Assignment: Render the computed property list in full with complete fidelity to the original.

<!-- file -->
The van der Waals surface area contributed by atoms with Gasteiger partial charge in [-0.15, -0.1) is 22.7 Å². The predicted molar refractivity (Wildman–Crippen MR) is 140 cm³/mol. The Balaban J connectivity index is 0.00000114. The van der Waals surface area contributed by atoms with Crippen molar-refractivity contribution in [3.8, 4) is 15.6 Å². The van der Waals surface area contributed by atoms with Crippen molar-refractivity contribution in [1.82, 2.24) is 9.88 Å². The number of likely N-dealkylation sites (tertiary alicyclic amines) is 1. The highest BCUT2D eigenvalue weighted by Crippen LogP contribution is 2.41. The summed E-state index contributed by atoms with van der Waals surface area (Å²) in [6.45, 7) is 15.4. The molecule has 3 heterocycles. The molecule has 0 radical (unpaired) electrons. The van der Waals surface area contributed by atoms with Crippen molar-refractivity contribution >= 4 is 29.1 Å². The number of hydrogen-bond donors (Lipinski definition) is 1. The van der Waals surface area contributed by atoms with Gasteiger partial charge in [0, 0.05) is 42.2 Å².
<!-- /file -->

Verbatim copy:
The van der Waals surface area contributed by atoms with Gasteiger partial charge in [-0.15, -0.1) is 22.7 Å². The predicted molar refractivity (Wildman–Crippen MR) is 140 cm³/mol. The Balaban J connectivity index is 0.00000114. The van der Waals surface area contributed by atoms with Crippen molar-refractivity contribution in [3.8, 4) is 15.6 Å². The van der Waals surface area contributed by atoms with Crippen molar-refractivity contribution in [1.82, 2.24) is 9.88 Å². The number of likely N-dealkylation sites (tertiary alicyclic amines) is 1. The highest BCUT2D eigenvalue weighted by Crippen LogP contribution is 2.41. The summed E-state index contributed by atoms with van der Waals surface area (Å²) in [6.45, 7) is 15.4. The molecule has 3 heterocycles. The molecule has 0 radical (unpaired) electrons. The van der Waals surface area contributed by atoms with Crippen molar-refractivity contribution >= 4 is 29.1 Å². The number of hydrogen-bond donors (Lipinski definition) is 1. The van der Waals surface area contributed by atoms with Gasteiger partial charge in [0, 0.05) is 42.2 Å².